Summit sees peaks as others fall

Old-school biz plans keeps foreign sales company healthy

HOLLYWOOD — Signpost Films is folding its sales tent before even reaching its first anniversary. And the Germans are pulling the plug on the once hot Neuer Markt, the stock exchange of choice for teutonic media wannabes.

Despite the continuing woes of so many indie film producer-distribbers, there’s one that just keeps humming along undeterred and unimpeded.

Patrick Wachsberger’s Summit Entertainment, which stubbornly adheres to old-school business plans and will celebrate its ninth anni under the same ownership this year.

While the French-born, motorcycle-riding Wachsberger is known as a colorful figure in the indie landscape, Summit’s approach to the foreign sales biz is refreshingly straightforward as compared to the shingles that embraced German tax-shelter schemes.

To wit, Myriad Pictures announced the $50 million “Borgia” but had to step away when it couldn’t get the sales. Intermedia’s stock price hasn’t seen light in weeks. Franchise Pictures is still dealing with an FBI investigation and Comerzbank canceled its most recent German film fund.

At a time when business practices are being held up to the light, Summit’s vin ordinaire looks pretty good.

Wachsberger’s doing the same thing he’s always done: Rather than investing in pictures, he focuses on selling grade-A product from a variety of producers.

“My nature is to go slow, while going for steady growth,” says Wachsberger. “Having to be forced to produce product is not for us.”

Summit’s current roster of suppliers includes Mandalay (“Beyond Borders”), Philip Anschutz’s Crusader (“Sahara”), Walden Media (“Around the World in 80 Days”), Newmarket’s (“Memento”) and Artisan, which has a small stake in Wachsberger’s company.

Summit also has an output deal with and an equity stake in Sony-based Escape Artists.

This year, Wachsberger hopes to see a couple of pictures (“Nautica” and “Need”) stem from that investment.

Then again, given the vagaries of the market, maybe it won’t.

And while that would be a blow to Escape principals Jason Black and Todd Blumenthal, Summit doesn’t stand to lose much on the bet.

“We try all the time not to rely on one source of product, or one provider,” Wachsberger says.

Indeed, it’s apparent that no matter how terrific any producing relationship can be, it’s almost assured that it will eventually fall apart.

Summit reaped a windfall from Universal’s “American Pie,” but that success also ensured that U wouldn’t let a hit slip away again.

And while Summit greatly benefited from Artisan pics like “The Blair Witch Project,” it also had to suffer through its sequel “Book of Shadows.” (Artisan and Summit hope to return to fighting form with the upcoming “The Punisher” and “Iron Fist.”)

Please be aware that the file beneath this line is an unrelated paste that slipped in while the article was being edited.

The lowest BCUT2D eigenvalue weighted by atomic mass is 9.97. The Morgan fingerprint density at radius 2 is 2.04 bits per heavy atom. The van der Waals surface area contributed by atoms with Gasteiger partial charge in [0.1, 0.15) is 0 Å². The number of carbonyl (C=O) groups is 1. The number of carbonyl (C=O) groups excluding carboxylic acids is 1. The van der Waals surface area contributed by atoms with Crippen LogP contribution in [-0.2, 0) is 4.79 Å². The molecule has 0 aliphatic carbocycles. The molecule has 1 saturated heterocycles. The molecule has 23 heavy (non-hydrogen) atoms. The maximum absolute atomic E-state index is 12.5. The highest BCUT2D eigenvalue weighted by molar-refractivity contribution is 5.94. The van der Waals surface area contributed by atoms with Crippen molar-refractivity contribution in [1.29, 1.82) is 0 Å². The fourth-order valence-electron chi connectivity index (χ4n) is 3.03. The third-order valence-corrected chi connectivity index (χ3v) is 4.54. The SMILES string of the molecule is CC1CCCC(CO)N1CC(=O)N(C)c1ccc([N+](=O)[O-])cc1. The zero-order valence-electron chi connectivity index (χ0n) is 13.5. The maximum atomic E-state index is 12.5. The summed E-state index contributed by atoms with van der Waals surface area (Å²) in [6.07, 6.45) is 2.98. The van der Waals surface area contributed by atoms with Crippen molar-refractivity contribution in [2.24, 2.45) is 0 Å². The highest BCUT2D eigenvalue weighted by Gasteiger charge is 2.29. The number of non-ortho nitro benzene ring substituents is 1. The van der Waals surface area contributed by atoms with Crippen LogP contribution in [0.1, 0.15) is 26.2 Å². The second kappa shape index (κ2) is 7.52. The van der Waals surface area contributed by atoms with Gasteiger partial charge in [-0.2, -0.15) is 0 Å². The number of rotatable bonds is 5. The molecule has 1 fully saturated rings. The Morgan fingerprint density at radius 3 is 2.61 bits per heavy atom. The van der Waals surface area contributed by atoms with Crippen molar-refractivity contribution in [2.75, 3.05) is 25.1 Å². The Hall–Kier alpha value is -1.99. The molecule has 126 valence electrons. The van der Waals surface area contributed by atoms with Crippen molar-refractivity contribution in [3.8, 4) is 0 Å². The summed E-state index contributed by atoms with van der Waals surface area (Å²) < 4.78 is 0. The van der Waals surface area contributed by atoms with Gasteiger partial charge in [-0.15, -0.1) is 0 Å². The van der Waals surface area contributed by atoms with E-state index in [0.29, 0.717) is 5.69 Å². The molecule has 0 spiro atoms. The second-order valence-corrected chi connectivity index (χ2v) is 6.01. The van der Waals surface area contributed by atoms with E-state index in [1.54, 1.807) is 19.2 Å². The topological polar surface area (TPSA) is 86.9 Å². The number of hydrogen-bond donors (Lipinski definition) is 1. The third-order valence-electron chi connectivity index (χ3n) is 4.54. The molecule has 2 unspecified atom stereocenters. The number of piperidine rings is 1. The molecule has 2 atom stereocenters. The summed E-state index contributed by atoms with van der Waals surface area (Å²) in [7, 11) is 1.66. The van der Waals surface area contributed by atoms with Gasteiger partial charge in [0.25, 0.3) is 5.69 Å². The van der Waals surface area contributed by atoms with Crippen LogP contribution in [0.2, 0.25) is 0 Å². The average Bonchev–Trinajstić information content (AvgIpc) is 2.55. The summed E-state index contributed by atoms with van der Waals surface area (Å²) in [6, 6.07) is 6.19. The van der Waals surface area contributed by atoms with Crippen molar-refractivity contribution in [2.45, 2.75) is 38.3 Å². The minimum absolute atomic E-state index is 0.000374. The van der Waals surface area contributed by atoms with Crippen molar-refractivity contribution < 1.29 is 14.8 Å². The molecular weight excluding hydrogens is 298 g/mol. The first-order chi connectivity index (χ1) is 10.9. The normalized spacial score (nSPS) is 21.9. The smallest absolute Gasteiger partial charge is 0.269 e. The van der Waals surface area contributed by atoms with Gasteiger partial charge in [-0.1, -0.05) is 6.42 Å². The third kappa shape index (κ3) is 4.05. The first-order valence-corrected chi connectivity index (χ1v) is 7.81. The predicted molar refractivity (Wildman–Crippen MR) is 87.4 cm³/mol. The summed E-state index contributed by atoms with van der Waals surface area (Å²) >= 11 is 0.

More recently, Wachsberger established ties with Par-based Arnold Kopelson (“Blackout”) and Warners-based Alcon (“The Affair of the Necklace”).

In the process, Summit has become one of the last in an endangered species: a foreign sales company that’s both healthy and independent.

“He’s the Warren Buffett of the sales business,” says Endeavor agent Modi Wiczyk, Summit’s former head of production.

“Patrick only invests in what he understands, both explicitly and implicitly. As a buyer that’s not always the answer you want to hear, but it’s good for the stockholders — and the stockholders are Patrick and (partners) Bob (Hayward) and David (Garrett).”

On the other hand, an argument could also be made that Summit lacks the vision for large-scale growth. Not only is Wachsberger not interested in raising the equity that would require, but his plans for a more ambitious production slate have also been a slow process.

Three years ago, Wachsberger appointed Wiczyk to jump-start the company’s production efforts. Wiczyk brought in a handful of projects, but none of them got the nod before he left early last year to become a VP at Universal Pictures.

“If a movie isn’t good for foreign, I will pass on it, even if I see an opportunity to profit on it domestically,” Wachsberger says. “In-house production is only a facet of our business.”

Since then, current production topper Erik Feig has overseen horror pic “Wrong Turn,” in which Summit partnered with Newmarket and Constantin Film and “dot the i,” which stars Gael Garcia Bernal (“Amores Perros”), a romance that just wrapped.

“In a business that is fraught with peril, I don’t see anything wrong about taking a conservative approach,” says Artisan Entertainment CEO Amir Malin. “Summit may not be the splashiest foreign sales agency or the most aggressive in acquiring product but, at the end of day, what’s important is that they are successful, viable, and profitable.”

For 2003, Summit plans to produce “Mr. And Mrs. Smith” at New Regency, which Wiczyk brought into Summit with Akiva Goldsman attached to direct, as well as “The Alias” with Jonas Ackerlund (“Spun”) at the helm.

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